In my previous blog post, I discussed the challenges taxpayers face when searching for information on IRS.gov. In this post, I will examine how the visual layout of IRS.gov adds unnecessary complexity and how duplicative, ambiguous, or incorrect content on IRS.gov confuses taxpayers and recommend improving the utility and ease of the site. I also want to acknowledge and applaud the IRS and the Office of Online Services for its continued efforts to improve the website to enable greater ease of use, navigation and search, and applications to facilitate the discovery and use of IRS content and functions online. Unfortunately, this will not be an easy or quick fix.
From the very beginning of their journey on IRS.gov, taxpayers face confusion and complexity. They find themselves on a homepage that has nine prominently displayed, high-traffic options that change seasonally. Each option has a very narrow application, such as Get Your Tax Record. Even the broader sounding option, Get Answers to Your Tax Questions, provides answers to only 59 pre-determined questions.
While not always visible, the homepage does have many other, broader options taxpayers can choose, but the user must roll, click, or scroll over the other sections of the homepage to find the options within, making it more difficult for taxpayers to find an easy, logical entry point in their quest for information.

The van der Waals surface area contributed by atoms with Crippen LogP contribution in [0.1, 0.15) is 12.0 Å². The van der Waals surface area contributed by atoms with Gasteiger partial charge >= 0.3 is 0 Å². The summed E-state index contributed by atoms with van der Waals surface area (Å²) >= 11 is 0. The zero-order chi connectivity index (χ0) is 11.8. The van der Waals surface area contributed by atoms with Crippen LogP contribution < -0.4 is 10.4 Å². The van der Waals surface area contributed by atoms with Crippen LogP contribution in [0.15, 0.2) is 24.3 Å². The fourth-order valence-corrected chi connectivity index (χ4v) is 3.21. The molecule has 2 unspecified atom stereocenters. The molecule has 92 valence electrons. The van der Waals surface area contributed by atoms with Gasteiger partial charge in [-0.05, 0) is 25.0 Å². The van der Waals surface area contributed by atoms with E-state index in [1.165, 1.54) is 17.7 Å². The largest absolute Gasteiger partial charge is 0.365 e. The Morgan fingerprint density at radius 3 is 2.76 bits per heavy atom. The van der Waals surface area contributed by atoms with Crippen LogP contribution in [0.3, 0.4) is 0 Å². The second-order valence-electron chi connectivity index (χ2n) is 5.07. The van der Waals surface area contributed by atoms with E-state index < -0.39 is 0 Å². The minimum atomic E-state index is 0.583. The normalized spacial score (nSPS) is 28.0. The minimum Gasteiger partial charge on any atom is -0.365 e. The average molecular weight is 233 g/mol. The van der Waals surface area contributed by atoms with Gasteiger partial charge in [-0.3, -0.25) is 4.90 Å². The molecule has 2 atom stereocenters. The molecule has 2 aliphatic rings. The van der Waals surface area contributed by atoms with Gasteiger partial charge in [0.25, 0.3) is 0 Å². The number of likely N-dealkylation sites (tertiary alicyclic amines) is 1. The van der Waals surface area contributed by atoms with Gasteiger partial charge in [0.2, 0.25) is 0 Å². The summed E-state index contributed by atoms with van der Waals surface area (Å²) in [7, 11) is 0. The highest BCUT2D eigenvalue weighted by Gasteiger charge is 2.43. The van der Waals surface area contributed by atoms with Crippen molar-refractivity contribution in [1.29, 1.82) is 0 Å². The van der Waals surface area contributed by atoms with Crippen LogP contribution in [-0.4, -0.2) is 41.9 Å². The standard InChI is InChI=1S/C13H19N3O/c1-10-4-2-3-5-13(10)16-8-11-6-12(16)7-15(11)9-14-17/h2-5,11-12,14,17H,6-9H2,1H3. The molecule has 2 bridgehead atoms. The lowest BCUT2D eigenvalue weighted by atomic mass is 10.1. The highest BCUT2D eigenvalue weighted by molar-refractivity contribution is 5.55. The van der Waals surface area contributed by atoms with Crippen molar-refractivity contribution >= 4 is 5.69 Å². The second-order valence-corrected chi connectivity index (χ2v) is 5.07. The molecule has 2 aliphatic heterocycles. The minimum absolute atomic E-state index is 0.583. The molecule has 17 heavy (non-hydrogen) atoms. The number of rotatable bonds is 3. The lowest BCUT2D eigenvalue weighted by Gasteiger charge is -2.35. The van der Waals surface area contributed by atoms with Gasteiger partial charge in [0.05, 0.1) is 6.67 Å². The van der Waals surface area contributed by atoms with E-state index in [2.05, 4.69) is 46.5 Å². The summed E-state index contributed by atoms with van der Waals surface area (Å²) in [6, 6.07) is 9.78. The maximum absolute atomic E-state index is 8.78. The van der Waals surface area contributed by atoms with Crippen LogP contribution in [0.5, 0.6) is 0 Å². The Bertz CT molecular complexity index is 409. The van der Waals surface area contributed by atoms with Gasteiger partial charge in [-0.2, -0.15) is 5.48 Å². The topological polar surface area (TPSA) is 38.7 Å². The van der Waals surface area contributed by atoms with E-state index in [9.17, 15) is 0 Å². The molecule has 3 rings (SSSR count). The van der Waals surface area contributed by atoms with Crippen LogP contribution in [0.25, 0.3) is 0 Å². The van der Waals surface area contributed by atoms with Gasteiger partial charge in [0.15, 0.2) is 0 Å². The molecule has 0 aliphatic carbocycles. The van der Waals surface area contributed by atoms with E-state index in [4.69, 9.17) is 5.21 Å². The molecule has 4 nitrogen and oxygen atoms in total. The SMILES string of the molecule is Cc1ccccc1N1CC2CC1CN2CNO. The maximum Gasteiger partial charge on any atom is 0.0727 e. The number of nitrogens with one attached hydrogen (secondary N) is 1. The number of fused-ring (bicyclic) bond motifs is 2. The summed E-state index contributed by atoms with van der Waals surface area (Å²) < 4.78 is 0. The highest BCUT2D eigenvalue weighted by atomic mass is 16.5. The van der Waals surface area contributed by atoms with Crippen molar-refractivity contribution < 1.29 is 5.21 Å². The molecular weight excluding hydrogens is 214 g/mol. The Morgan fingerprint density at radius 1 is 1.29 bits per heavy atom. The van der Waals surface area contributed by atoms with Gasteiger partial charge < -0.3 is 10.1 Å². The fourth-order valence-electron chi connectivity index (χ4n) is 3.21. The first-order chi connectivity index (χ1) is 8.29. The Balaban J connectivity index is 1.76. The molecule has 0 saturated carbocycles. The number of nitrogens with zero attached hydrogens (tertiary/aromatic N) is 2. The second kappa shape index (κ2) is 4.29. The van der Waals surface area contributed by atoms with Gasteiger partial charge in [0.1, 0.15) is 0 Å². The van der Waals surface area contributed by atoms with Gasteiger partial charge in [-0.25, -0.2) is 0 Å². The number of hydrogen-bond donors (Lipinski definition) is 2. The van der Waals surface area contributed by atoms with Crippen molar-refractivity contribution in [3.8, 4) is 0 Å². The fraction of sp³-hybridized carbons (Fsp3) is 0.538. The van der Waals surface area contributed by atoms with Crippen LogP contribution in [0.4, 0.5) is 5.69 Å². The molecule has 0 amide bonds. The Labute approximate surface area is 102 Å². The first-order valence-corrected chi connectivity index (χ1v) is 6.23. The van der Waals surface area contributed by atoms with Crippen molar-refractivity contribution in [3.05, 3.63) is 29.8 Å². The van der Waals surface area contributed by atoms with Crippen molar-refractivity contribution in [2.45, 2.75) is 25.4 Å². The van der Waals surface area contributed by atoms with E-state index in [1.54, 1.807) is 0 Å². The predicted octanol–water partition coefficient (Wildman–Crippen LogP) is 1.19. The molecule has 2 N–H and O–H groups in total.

Finding options isn’t the only challenge taxpayers face on the homepage; choosing the option that will get them to the needed information is the next challenge. For example, a recently divorced taxpayer goes to IRS.gov to discover how the divorce will affect their upcoming tax filing after years of filing married filing jointly. A possible taxpayer’s journey is illustrated as follows:
One of the biggest challenges the IRS faces is quickly connecting users to the information they seek on IRS.gov. A good webpage offers the user a digestible amount of information in easy-to-understand terms on a topic and provides links to related and/or more specific information. Landing pages dense with links but lacking topic information can overwhelm a user, especially if it is unclear which links will lead to the information sought. IRS.gov users can face several of these link-dense pages in a row. With each click, the taxpayer’s risk of navigating further away from the desired information increases. When the taxpayer finally realizes that the path doesn’t lead to the needed information, the taxpayer must backtrack and try a different path. After clicking back and forth a few times, it’s easy for the taxpayer to lose track of which options they’ve already tried, risking heading down the same, incorrect path more than once.
Not all link paths fatigue users in the same way. Giving taxpayers options that link to specific information by drilling down isn’t frustrating to users if the path is logical. For example, offering the user links to pages discussing each type of filing status from a page generally discussing filing status makes sense. Unfortunately, I have found that IRS.gov pages tend not to use this logic trail.